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Is this sentence awkward for an essay?

ItsComingHomeItsComingHome Registered User Posts: 25 Junior Member
edited January 9 in College Essays
I submitted this line on my essay and now I am pretty worried that it is incorrect.

"I’ve always been someone who loves to learn concepts beyond my concepts through exploration."

Is it alright or...?
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Replies to: Is this sentence awkward for an essay?

  • jym626jym626 Registered User Posts: 56,069 Senior Member
    It is what it is. You already submitted.
  • ItsComingHomeItsComingHome Registered User Posts: 25 Junior Member
    @jym626 does it seem awkward or will colleges be like ' meh. doesn't matter '? by the way, it is not a sentence of my common app essay. I have taken a gap year and I didnt apply to colleges in my senior year. This is my essay to explain my break in education progression i.e. gap year essay.
  • jym626jym626 Registered User Posts: 56,069 Senior Member
    Hard to opine about a sentence out of context.
  • ItsComingHomeItsComingHome Registered User Posts: 25 Junior Member
    @jym626
    Here is some context :

    "I engaged in a science research project for around three months. I’ve always been someone who loves to learn concepts beyond my concepts through exploration. Taking a gap year allowed me to fulfill this motive" ..... and so on where I describe what the research was about
  • lookingforwardlookingforward Registered User Posts: 30,654 Senior Member
    The question is, what does "concepts beyond my concepts" mean? Usually, we'd suggest a synonym for one of those.

    But don't worry, at ths point.
  • ItsComingHomeItsComingHome Registered User Posts: 25 Junior Member
    @lookingforward I wanted to convey that I loved learning new concepts, hence, stating " loves to learn concepts beyond my concepts ( knowledge ) " I thought it seemed okay that time but not feeling good right now,, :/
  • PublisherPublisher Registered User Posts: 5,449 Senior Member
    edited January 9
    The good news is that your intended meaning is clear even though not expressed in the best fashion.

    At the very least, you should have placed an adjective before the second "concepts". Or just said " I want to expand upon my current knowledge of scientific concepts through experimentation."


    "I engaged in a three month science research project in an effort to expand upon my current knowledge of scientific concepts."
  • lookingforwardlookingforward Registered User Posts: 30,654 Senior Member
    I believe they'll get your point, @ItsComingHome. I don't think you need to worry. Best wishes.
  • ItsComingHomeItsComingHome Registered User Posts: 25 Junior Member
  • merc81merc81 Registered User Posts: 9,029 Senior Member
    edited January 9
    You've written a creative sentence if the reader were to follow your implied emphasis: "I’ve always been someone who loves to learn concepts beyond my concepts through exploration." With this interpretation, your multiple usage of "concepts" appears intentional rather than inadvertent.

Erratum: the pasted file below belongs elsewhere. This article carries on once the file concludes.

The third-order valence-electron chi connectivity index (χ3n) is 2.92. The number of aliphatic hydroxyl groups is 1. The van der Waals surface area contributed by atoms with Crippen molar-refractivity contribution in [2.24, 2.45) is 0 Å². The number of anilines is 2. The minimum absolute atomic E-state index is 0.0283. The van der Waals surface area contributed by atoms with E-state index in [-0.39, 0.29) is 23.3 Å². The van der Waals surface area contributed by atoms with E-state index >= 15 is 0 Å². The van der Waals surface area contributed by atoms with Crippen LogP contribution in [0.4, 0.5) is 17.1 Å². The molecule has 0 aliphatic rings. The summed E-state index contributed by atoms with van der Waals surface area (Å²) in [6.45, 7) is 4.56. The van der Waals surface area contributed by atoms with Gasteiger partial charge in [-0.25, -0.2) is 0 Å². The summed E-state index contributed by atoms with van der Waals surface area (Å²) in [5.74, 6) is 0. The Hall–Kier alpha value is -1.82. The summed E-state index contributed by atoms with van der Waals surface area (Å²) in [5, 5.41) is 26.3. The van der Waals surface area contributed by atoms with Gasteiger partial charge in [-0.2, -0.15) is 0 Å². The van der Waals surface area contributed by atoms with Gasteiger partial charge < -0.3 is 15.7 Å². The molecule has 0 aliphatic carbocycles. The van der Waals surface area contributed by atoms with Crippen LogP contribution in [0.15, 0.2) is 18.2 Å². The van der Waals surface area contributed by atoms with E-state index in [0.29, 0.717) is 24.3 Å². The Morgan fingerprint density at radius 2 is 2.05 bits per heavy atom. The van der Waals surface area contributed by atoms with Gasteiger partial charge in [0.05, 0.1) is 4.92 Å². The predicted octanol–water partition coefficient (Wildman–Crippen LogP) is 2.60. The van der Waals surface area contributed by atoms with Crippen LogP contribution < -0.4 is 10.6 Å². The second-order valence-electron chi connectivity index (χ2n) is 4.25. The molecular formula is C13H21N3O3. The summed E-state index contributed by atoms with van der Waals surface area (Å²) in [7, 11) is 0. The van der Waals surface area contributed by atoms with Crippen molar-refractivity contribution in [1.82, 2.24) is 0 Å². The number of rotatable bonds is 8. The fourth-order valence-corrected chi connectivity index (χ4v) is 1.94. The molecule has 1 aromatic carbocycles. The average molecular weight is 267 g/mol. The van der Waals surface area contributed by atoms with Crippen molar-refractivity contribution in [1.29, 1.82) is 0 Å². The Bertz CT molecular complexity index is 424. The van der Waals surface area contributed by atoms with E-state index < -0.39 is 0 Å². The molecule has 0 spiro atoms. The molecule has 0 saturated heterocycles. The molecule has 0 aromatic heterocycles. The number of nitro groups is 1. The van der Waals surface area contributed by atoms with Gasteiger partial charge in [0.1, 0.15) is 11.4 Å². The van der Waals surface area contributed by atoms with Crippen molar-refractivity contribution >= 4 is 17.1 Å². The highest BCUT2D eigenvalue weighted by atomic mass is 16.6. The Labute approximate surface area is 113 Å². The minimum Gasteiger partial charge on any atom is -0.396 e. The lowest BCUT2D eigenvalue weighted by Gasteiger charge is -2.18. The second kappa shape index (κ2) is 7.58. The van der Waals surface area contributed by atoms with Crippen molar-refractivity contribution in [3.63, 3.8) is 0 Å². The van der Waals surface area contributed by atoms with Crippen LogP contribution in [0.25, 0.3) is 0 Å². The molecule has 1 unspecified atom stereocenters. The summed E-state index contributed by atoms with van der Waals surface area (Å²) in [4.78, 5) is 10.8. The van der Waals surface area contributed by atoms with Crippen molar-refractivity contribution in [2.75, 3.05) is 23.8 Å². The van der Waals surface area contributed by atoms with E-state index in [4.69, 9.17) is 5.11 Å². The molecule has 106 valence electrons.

For a conventional construction, you might try something like this in the future: "I’ve always been someone who loves to challenge my intellectual preconceptions through physical exploration."

    You've received good advice not to worry though.
  • ItsComingHomeItsComingHome Registered User Posts: 25 Junior Member
    Thanks for your comment.
  • LoveTheBardLoveTheBard Registered User Posts: 2,012 Senior Member
    I agree that you should not worry about it.

    Given that your reader will be doing a quick read, there are three or four things that are likely to happen: 1) they won't notice; 2) they will semi-notice but assume that they misread; 3) they will notice but assume you had a typo and accidentally repeated the same word and didn't catch it when proofreading; 4) they will spend time trying to figure out what you meant.

    The last is the least likely possibility; I would place money on the first. Not a big deal.
  • ItsComingHomeItsComingHome Registered User Posts: 25 Junior Member
    edited January 10
    Hope the first happens.
    Do you have an idea of how much time an admissions officer spends on each application during the RD application? How does it work?
  • lookingforwardlookingforward Registered User Posts: 30,654 Senior Member
    Roughly, if we generalize, 12-20 minutes, per read. A number will read your app. They're looking for match. Academically, in thinking, and more. Match is more than stats and titles.

    We're telling you not to worry. It's in their hands now. Many factors apply, a number of those beyond your control.
  • ItsComingHomeItsComingHome Registered User Posts: 25 Junior Member
    Thanks for the info
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